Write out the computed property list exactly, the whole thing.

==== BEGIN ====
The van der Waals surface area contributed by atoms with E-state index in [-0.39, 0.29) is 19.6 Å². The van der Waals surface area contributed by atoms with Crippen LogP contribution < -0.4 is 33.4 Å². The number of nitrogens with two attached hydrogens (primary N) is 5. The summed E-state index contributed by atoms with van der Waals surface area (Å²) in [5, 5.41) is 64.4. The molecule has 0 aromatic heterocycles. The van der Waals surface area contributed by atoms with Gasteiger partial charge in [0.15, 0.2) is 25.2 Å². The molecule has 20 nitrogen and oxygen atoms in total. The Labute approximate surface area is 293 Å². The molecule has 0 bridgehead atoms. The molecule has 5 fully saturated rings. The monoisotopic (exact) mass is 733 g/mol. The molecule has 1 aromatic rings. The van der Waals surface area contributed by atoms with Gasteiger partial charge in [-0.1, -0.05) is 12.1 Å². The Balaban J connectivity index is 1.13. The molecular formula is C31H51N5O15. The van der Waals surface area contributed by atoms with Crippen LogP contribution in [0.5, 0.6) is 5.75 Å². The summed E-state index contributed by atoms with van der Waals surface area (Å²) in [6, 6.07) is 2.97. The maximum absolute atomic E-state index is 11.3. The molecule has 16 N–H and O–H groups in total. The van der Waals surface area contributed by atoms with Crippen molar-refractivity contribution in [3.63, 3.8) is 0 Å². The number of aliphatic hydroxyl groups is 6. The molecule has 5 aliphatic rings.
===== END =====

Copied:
The van der Waals surface area contributed by atoms with E-state index in [-0.39, 0.29) is 19.6 Å². The van der Waals surface area contributed by atoms with Crippen LogP contribution < -0.4 is 33.4 Å². The number of nitrogens with two attached hydrogens (primary N) is 5. The summed E-state index contributed by atoms with van der Waals surface area (Å²) in [5, 5.41) is 64.4. The molecule has 0 aromatic heterocycles. The van der Waals surface area contributed by atoms with Gasteiger partial charge in [0.15, 0.2) is 25.2 Å². The molecule has 20 nitrogen and oxygen atoms in total. The Labute approximate surface area is 293 Å². The molecule has 0 bridgehead atoms. The molecule has 5 fully saturated rings. The monoisotopic (exact) mass is 733 g/mol. The molecule has 1 aromatic rings. The van der Waals surface area contributed by atoms with Gasteiger partial charge in [-0.1, -0.05) is 12.1 Å². The Balaban J connectivity index is 1.13. The molecular formula is C31H51N5O15. The van der Waals surface area contributed by atoms with Crippen LogP contribution in [0.5, 0.6) is 5.75 Å². The summed E-state index contributed by atoms with van der Waals surface area (Å²) in [6, 6.07) is 2.97. The maximum absolute atomic E-state index is 11.3. The molecule has 16 N–H and O–H groups in total. The van der Waals surface area contributed by atoms with Crippen molar-refractivity contribution in [3.63, 3.8) is 0 Å². The number of aliphatic hydroxyl groups is 6. The molecule has 5 aliphatic rings.